Cucurbit Genetics Cooperative Report 1:39 (article 36) 1978
Comparative Electrophoresis of Isozymes of Cucumis Species
J. T. Puchalski, R. W. Robinson, and J. W. Shail
New York Agricultural Experiment Station, Geneva, NY 14456
Electrophoretic patterns of esterase, peroxidase, and leucine aminopeptidase of 24 different Cucumis species were compared. Large differences between several species were found for all these enzyme systems, but some other species showed a large degree of isozymic pattern similarity. For example, the zymograms of C. myriocarpus and C. leptodermis were identical, and similar to those of C. africanus, C. zeyheri, C meeusii, and C. anguria.
Cucumis longipes, which has been classified as a subspecies of C. anguria, differed from C. anguria in specific esterase bands. The isozyme evidence does not support the theory that C. longipes is the direct progenitor of C. anguria.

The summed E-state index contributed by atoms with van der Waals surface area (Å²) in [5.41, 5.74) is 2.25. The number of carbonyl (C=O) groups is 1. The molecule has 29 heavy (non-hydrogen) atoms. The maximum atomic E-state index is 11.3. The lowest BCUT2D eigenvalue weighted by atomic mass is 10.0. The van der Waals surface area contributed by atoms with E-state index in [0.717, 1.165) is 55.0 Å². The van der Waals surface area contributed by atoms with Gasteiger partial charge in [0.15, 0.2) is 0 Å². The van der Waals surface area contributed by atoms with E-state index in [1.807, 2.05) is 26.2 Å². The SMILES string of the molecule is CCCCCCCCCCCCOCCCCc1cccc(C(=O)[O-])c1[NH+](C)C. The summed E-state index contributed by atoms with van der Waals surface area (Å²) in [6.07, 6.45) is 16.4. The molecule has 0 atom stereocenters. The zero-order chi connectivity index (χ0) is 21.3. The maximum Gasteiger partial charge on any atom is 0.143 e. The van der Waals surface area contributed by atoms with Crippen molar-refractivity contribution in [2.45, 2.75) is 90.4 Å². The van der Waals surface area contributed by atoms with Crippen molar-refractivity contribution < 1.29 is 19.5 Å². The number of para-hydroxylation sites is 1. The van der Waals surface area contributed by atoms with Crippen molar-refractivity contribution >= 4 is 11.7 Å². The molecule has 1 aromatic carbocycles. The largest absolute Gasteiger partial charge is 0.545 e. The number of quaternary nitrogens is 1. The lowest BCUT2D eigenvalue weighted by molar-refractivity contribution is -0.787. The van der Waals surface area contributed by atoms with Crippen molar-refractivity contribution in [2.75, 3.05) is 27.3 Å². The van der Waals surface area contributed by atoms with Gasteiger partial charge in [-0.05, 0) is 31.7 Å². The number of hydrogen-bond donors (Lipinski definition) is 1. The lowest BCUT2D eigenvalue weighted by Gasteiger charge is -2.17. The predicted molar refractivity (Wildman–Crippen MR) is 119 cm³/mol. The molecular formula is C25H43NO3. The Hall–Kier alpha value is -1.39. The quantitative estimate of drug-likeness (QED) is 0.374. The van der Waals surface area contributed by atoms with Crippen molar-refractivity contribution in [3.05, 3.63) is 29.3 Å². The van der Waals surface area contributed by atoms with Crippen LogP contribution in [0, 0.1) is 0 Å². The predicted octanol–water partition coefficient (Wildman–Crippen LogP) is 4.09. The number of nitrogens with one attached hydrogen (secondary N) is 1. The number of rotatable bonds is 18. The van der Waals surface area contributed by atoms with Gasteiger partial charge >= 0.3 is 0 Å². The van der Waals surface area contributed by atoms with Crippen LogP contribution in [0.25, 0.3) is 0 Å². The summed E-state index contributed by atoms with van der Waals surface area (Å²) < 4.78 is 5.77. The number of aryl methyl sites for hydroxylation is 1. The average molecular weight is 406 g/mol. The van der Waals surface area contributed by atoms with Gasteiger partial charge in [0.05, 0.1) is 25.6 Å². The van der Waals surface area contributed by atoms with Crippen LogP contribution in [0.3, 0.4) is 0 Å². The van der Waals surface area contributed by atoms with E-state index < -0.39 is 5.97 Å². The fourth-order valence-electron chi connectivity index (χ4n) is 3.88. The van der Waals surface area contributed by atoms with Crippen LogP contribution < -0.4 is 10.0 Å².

According to isozyme analysis, C. angolensis, C. dinteri, C. sagittatus, and C. asper appear to be taxonomically closely related. Isozyme patterns distinctly different from all other species were found for C. dipsaceus and for C. heptadactylus.
Cucumis trigonus was enzymatically very similar to muskmelon, and appears to be a subspecies of C. melo. Two other species, C hirsutus and C. humifructus, are distinctive in enzyme patterns, yet possess some common bands of esterase and peroxidase with C. melo.
Cucumis sativus and C. hardwickii, the only species with 14 chromosomes, were very distinctly different in isozymes from all species with 24 or 48 chromosomes. The zymogram of C. hardwickii was very similar to that of some cucumber varieties. According to these results, it should be classified as a subspecies of C. sativus rather than as a distinct species.